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2.1: Basic Visual Patterns

  • Page ID
    2139
  • Describe non-arithmetic sequences by finding a rule. Identify visual and geometric patterns

    f-d_e887b5314b34bba650c03767749b3afcaee13a4a46b9752194409505+IMAGE_THUMB_POSTCARD_TINY+IMAGE_THUMB_POSTCARD_TINY.jpgFigure \(\PageIndex{1}\)

    Whitney is on a school trip to Italy. The fifth day there her group visits Venice where she gets to see the Doge's Palace. She notices a visual pattern in the architecture and snapped the photo above. How could Whitney describe this visual pattern? What type of visual pattern is it?

    In this concept, you will learn to recognize, describe, and extend visual patterns.

    Visual Patterns

    A visual pattern is a sequence of pictures or geometric objects that have been created based on some rule. There are two categories of visual patterns that you will learn about here.

    1. Some visual patterns are made up of a sequence of pictures or geometric objects that repeat over and over. These types of patterns are called repeating patterns. The sequence of pictures that repeat is called the pattern unit.
    2. Some visual patterns are based on a picture or geometric object that keeps increasing or decreasing in size in a specific way. These types of patterns have a pattern rule that help to describe how the picture or object is growing or shrinking.

    Here is an example of a visual pattern that is a repeating pattern.

    Find the pattern unit for the pattern below.

    f-d_2af3fb12f863381f764d7c95f6b880e565099ee9fd54297d8ff12451+IMAGE_THUMB_POSTCARD_TINY+IMAGE_THUMB_POSTCARD_TINY.jpgFigure \(\PageIndex{2}\)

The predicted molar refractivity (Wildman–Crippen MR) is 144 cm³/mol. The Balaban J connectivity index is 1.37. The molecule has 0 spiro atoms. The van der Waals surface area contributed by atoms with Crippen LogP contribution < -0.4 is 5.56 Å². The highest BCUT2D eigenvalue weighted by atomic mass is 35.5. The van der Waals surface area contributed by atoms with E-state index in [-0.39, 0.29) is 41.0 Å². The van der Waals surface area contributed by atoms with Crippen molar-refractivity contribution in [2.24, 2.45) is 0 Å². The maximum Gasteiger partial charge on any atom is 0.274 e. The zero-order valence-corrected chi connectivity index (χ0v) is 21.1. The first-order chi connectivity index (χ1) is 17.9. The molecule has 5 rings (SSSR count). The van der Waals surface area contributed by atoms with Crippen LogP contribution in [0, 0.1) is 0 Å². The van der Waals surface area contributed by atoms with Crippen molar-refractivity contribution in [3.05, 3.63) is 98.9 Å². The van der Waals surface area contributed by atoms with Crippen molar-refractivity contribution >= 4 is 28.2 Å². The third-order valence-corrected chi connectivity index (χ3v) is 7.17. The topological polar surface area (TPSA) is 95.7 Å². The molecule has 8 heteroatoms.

First, notice that this visual pattern is made up of circles, squares, and triangles.

    Next, look carefully to see how the shapes have been placed. After each circle is a square, after each square is two triangles, and after each pair of triangles is another circle. This is a repeating pattern because the same set of four pictures repeats over and over.

    The pattern unit for this visual pattern is the set of pictures that repeats.

    The answer is that the pattern unit is "circle, square, triangle, triangle":

    f-d_b29e067f1b96ac5cc5c96f0242b016171a0c6824e942edda7d73edc5+IMAGE_THUMB_POSTCARD_TINY+IMAGE_THUMB_POSTCARD_TINY.jpgFigure \(\PageIndex{3}\)

    Once you understand the pattern and know the pattern unit, you can extend the pattern. The next picture in our sequence of pictures would be a triangle.

    Here is an example of an increasing visual pattern.

    Find a pattern rule to describe the pattern below. What will the next step in the pattern look like?

    f-d_a513fde7b9f707740a65ca6700afdb1242e1e31ac837888d2a53a41b+IMAGE_THUMB_POSTCARD_TINY+IMAGE_THUMB_POSTCARD_TINY.jpgFigure \(\PageIndex{4}\)

    As you can see, this pattern is different from a repeating pattern because the geometric objects keep getting bigger and bigger. There is not a pattern unit that repeats, but you can find a pattern rule to describe what is happening.

    To find the pattern rule, look to see how the steps in the pattern are related. Each new big triangle is made up of more and more smaller triangles. In fact, each new big triangle is made up of the previous big triangle plus an additional row of small triangles.

    • The first step in the pattern has just one row of 1 triangle.
    • The second step in the pattern has two rows of 1 triangle, then 3 triangles.